In 2017, the United Kingdom’s music business had its best year for a very long time. 1998 was the last occasion that sales rose as fast, according to the latest research published by the British Phonographic Institute (BPI). Back then, when the charts were full of Britpop bands like The Verve and Massive Attack, a sense of confidence abounded. The country was going through its ‘Cool Britannia’ phase, where the likes of Blur, Oasis, Portishead, Goldie and The Spice Girls were shining beacons of the nation’s creative success. Noel Gallagher was taking tea with Prime Minister Tony Blair in Downing Street, and the Mercury Music Awards was the place to be. Gomez had just won, showing the strength and quality of new home grown talent.
Sometimes you can be too close to something, to see the big picture. Last year, the UK music industry posted a staggering 9.5% increase in sales over the same period in 2016. This musical tidal wave was driven by streaming – which increased by a massive 51.5% last year to over 68 million albums. This was more than enough to offset the falling sales of something that a decade ago was seen as the future of music – digital downloads – which tumbled 23.4%. Compact Discs also dropped by 12%; this is a lot but the format still isn’t falling off a cliff, as some had predicted. Indeed, you might argue that rumours of CD’s demise have been greatly exaggerated.
2017’s soaring amount of streamed music meant that – thanks to the likes of Spotify and Apple Music – British music fans bought the equivalent of over 135 million albums across all formats. This works out in value terms to £1.2 billion, which is a rise of almost 10%. The total value of Britain’s entertainment market is now at an all-time high of £7.2 billion, and it’s the third year in a row that it has grown, after a decade of decline previously. It is clear that technology is finally catching up with the way that people want to consume music – quick and easy without being burdened by physical media, or something that they have to download and manage. Last year was the first time that over half of all albums purchased were streamed. Top titles included Ed Sheeran’s Divide, Rag’n’Bone Man’s Human, Sam Smith’s The Thrill Of It All and Little Mix’s Glory Days.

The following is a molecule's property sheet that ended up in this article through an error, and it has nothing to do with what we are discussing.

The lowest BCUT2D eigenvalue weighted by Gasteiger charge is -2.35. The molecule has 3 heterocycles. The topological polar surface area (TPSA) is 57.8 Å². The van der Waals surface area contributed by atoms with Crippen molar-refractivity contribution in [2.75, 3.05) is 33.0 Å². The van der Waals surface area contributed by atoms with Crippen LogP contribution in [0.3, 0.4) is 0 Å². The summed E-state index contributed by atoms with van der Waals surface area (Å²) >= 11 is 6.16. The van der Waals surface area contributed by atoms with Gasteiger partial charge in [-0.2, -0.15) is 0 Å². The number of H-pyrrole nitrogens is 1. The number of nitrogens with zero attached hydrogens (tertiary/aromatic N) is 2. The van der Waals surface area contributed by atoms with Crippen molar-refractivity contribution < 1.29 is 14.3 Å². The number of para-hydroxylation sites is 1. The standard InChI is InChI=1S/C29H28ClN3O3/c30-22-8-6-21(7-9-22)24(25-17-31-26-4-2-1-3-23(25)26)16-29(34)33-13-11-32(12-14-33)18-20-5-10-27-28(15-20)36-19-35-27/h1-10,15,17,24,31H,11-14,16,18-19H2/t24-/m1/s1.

Barely had the dust settled on last year and Spotify declared it had reached a cool seventy million subscribers. Four months earlier, it had boasted sixty million. This puts the Swedish company well ahead of Apple Music, which in September 2017 told Billboard that it had over thirty million paying accounts. Spotify’s good news comes on the back of its announcement that the company is planning to list on the New York Stock Exchange. Valued at over £14 billion, it will be one of the biggest consumer tech companies to go public for a long time.
This good news points at the direction of travel for the global music industry, but dig a little deeper and it’s clear that things are very much still in state of flux. Despite all its subscribers, Spotify is still struggling to make money from its model; in 2016 it turned over £2.5 billion, but still lost £475 million, it is reported. The company says it has been investing heavily in product development and personnel, while cutting new deals with major music labels. Over at rival Apple Music, it is bringing far more revenue from a far smaller user base – and this is just a small proportion of Apple’s overall income. This means Apple is under less pressure to make money from streaming.
British music buying trends are all the more interesting because 2017 witnessed soaring vinyl LP sales, according to the BPI. They’re up by 27% to 4.1 million, which is of course just a small fraction of digitally streamed albums, yet it shows that there’s a still dedicated audience for physical formats. This echoes the slower than anticipated decline in Compact Disc. Vinyl sales are now the highest since 1991 when Nirvana’s Nevermind was released, which makes one reflect that – as veteran BBC motorsport commentator used to say of Formula One racing – “anything can happen, and it usually does…”
So, digital streaming is soaring but still not quite paying its keep, physical formats remain a substantial £2 billion business and the British music buyers are the hungriest they have been for music in a generation. That’s why all dCS digital players offer deep integration with popular streaming platforms, state-of-the-art silver disc replay and the best sounding electronics to play music of the past, present and future.